You’re looking at the new weapon of mass destruction right this second. Yes, it’s your computer. Sovereign hacking has become a military artform, and one that the United States appears to have been a little late in prioritizing.
The potential of this WMD is devastating. It has the capacity to block out our corporate communications, crash our stock market, disable our banking system, interrupt our domestic supply chains, including food deliveries, paralyze our nuclear defenses and shut down our government.
It can stall our warplanes in flight and take over the control of our drones, redirecting them to new destinations. Even in its most basic form, it can disrupt military and civilian communications.
And, we’re not talking about the distant future. These threats are here today.
The big wakeup call came in August of 2008. That was the month of the Russia/Georgia war. According to reports at the time, Wall Street was shocked, as presumably were our government officials, at the extent to which sophisticated hacking techniques, emanating out of Russia, succeeded in disrupting the communications of the Georgian military and government. Sites that were disabled included those of the president and the foreign ministry.
If we had been a little more perceptive, we might have attached more significance to an incident that had occured a year before that, even. In 2007, cyber-attacks out of Russia completely shut down the government computers in Estonia.
Our own government was hardly unaware of the threat, though. On April 8, 2008, the Pentagon admitted it had spent $100 million over the preceding six months to repair the damages from such attacks. One assault caused the Department of Defense to take 1,500 computers offline and ban the use of flash drives, a move that made the sharing of information more difficult in the war theaters. Air Force General Kevin P. Chilton, head of the U.S. Strategic Command, acknowledged, at that time, that the mayhem included attacks from “sophisticated nation states.”
Three months after the war in Georgia, a widespread attack on our key Defense Department sites was reported to have come from inside Russia. Without revealing details, the Pentagon said it struck hard at networks within the U.S. Central Command, the headquarters that oversees our involvement in Iraq and Afghanistan. The attack was reported to have affected computers in the combat zones and penetrated at least one highly protected classified network.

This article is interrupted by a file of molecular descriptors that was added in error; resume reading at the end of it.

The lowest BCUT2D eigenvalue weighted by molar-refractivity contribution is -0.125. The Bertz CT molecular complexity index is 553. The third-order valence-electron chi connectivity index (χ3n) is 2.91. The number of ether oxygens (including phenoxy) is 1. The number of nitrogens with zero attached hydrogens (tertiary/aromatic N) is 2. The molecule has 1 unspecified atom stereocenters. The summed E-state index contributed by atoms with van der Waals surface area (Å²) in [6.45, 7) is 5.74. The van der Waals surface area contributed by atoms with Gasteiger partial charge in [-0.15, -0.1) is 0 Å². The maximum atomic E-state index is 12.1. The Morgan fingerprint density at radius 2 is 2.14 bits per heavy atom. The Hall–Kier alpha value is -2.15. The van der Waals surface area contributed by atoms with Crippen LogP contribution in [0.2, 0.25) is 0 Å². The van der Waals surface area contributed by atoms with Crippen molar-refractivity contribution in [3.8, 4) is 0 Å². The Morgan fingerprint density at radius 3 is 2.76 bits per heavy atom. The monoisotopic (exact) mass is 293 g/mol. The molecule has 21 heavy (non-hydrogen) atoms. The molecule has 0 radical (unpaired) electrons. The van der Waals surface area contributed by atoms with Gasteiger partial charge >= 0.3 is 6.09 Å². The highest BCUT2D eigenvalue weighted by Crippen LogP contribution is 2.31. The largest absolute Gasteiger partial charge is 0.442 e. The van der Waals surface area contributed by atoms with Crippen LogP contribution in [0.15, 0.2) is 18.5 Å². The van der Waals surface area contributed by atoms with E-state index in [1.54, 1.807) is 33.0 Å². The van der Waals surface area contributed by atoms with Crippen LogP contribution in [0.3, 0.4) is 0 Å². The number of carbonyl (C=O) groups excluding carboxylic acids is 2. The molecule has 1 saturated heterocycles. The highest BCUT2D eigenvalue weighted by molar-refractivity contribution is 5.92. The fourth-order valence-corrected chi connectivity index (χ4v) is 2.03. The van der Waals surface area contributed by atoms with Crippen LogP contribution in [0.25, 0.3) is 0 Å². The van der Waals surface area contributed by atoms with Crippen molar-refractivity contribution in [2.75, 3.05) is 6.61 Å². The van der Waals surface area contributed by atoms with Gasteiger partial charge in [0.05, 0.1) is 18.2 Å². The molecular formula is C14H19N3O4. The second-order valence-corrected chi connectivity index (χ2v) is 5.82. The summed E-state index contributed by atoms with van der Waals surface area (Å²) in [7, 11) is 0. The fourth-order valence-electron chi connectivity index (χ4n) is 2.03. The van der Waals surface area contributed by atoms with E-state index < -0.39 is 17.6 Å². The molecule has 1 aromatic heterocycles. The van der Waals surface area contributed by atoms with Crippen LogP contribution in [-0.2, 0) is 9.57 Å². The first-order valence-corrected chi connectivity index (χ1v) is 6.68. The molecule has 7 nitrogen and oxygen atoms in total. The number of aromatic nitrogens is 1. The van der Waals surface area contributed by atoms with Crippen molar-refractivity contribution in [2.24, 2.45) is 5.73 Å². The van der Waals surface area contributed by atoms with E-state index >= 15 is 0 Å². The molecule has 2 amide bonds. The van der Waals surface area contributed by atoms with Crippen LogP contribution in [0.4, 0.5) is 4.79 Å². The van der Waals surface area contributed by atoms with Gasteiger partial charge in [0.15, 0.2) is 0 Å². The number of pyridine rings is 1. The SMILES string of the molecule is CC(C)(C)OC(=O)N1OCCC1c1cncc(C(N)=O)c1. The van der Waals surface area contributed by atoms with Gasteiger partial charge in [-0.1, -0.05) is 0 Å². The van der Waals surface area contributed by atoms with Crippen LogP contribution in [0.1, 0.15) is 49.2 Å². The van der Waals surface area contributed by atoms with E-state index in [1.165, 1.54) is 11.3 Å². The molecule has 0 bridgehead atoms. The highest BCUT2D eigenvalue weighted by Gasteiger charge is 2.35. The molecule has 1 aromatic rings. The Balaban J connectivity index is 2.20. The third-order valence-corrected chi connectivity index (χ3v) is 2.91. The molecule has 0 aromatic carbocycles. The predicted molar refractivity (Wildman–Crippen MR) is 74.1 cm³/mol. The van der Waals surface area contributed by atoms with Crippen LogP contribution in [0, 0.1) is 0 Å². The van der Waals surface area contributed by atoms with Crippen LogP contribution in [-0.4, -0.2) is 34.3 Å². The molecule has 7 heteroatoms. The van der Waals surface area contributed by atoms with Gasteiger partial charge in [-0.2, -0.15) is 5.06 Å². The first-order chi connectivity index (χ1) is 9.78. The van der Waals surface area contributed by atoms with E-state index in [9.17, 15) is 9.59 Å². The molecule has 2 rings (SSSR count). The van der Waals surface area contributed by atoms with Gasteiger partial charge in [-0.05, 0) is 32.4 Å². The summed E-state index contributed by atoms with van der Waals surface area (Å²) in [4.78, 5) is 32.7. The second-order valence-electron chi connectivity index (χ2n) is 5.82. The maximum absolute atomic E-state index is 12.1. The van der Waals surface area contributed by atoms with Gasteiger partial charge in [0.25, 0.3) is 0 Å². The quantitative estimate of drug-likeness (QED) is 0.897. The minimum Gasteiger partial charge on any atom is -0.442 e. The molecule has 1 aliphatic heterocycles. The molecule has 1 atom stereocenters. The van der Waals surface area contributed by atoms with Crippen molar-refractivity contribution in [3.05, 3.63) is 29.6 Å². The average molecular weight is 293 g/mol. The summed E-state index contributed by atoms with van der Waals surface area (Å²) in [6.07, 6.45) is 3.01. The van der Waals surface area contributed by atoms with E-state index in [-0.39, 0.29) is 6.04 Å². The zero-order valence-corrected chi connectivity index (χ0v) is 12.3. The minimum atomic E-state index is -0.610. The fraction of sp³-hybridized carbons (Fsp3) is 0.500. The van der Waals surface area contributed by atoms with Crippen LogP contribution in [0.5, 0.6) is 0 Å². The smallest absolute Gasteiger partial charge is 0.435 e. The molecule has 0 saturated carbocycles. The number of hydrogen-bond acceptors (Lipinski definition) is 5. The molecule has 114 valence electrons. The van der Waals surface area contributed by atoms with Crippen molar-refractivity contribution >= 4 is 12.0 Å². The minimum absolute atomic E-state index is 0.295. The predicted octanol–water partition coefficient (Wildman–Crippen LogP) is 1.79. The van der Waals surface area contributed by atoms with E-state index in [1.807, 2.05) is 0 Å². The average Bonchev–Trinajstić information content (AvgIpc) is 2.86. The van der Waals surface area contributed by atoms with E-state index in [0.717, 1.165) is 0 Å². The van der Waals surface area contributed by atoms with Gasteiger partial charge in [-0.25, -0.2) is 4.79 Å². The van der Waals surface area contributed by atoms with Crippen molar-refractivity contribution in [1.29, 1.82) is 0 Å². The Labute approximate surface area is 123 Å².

Finally, in June of last year, Defense Secretary Gates announced the creation of a military command to oversee cyberspace both from a defensive and offensive standpoint.
Eleven days later, however, a widespread cyber attack knocked out several U.S. governmental agencies. The brazen assault even crashed the websites that Gates had just created to fight such crimes. The other disabled sites included the communications of the Treasury Department, Secret Service, Federal Trade Commission and the Transportation Department.
Significantly, the attack was initiated on July 4th, the nation’s birthday, and it extended into the following week. Also, this was just days after President Obama had given a speech in which he had described Russian Prime Minister Vladimir V. Putin as having “one foot in the old ways of the Cold War.” Consequently, the attack was seen by some as a warning shot.
It is not known whether sovereign hacking was involved, but the computer systems of several large corporations in the United States were simultaneously down for a few days last year. It is only through information received from personal contacts that this became known to the writer. The media did not report it.
If you recall that Twitter crashed for several hours in August of ’08, you might be interested to know that it was the victim of a huge cyber attack. The actual target, it turned out, was a blogger in the country of Georgia who goes by the name Cyxymu. Some, but not all, believe that the disruption of Twitter was unintended collateral damage.
And Russia isn’t the only nation that has developed a highly sophisticated hacking capability. Last month, Google said it might shut down its search engine in China as a consequence of a cyber attack originating from that country which resulted in the theft of intellectual property from the company’s servers, as well as the targeting of the e-mail accounts of human rights activists. Google had already been growing increasingly uneasy over China’s broad crackdown on internet freedom.
Earlier this month, National Intelligence Director Dennis Blair told a Senate panel: “Malicious cyber activity is occuring on an unprecedented scale with extraordinary sophistication.” He went on to say that the nation’s communications infrastructure is “severely threatened.”
The signposts are as clear as a day in May. The global battlefield is shifting to cyberspace.